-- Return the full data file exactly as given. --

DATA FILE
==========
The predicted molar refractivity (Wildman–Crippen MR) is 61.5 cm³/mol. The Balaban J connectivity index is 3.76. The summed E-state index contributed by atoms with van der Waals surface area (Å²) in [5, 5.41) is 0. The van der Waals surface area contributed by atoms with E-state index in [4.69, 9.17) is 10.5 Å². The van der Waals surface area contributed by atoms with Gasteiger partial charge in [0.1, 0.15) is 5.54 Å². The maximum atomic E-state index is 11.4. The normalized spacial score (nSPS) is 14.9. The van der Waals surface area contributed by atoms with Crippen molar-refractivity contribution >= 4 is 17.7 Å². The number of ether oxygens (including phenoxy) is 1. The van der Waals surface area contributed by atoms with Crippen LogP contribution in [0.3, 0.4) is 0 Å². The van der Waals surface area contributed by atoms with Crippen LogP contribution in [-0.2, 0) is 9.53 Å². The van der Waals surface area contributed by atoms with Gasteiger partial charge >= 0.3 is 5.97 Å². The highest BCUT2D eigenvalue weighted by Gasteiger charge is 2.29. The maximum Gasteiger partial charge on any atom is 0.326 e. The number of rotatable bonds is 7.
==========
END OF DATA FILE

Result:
The predicted molar refractivity (Wildman–Crippen MR) is 61.5 cm³/mol. The Balaban J connectivity index is 3.76. The summed E-state index contributed by atoms with van der Waals surface area (Å²) in [5, 5.41) is 0. The van der Waals surface area contributed by atoms with E-state index in [4.69, 9.17) is 10.5 Å². The van der Waals surface area contributed by atoms with Gasteiger partial charge in [0.1, 0.15) is 5.54 Å². The maximum atomic E-state index is 11.4. The normalized spacial score (nSPS) is 14.9. The van der Waals surface area contributed by atoms with Crippen molar-refractivity contribution >= 4 is 17.7 Å². The number of ether oxygens (including phenoxy) is 1. The van der Waals surface area contributed by atoms with Crippen LogP contribution in [0.3, 0.4) is 0 Å². The van der Waals surface area contributed by atoms with Crippen LogP contribution in [-0.2, 0) is 9.53 Å². The van der Waals surface area contributed by atoms with Gasteiger partial charge >= 0.3 is 5.97 Å². The highest BCUT2D eigenvalue weighted by Gasteiger charge is 2.29. The maximum Gasteiger partial charge on any atom is 0.326 e. The number of rotatable bonds is 7.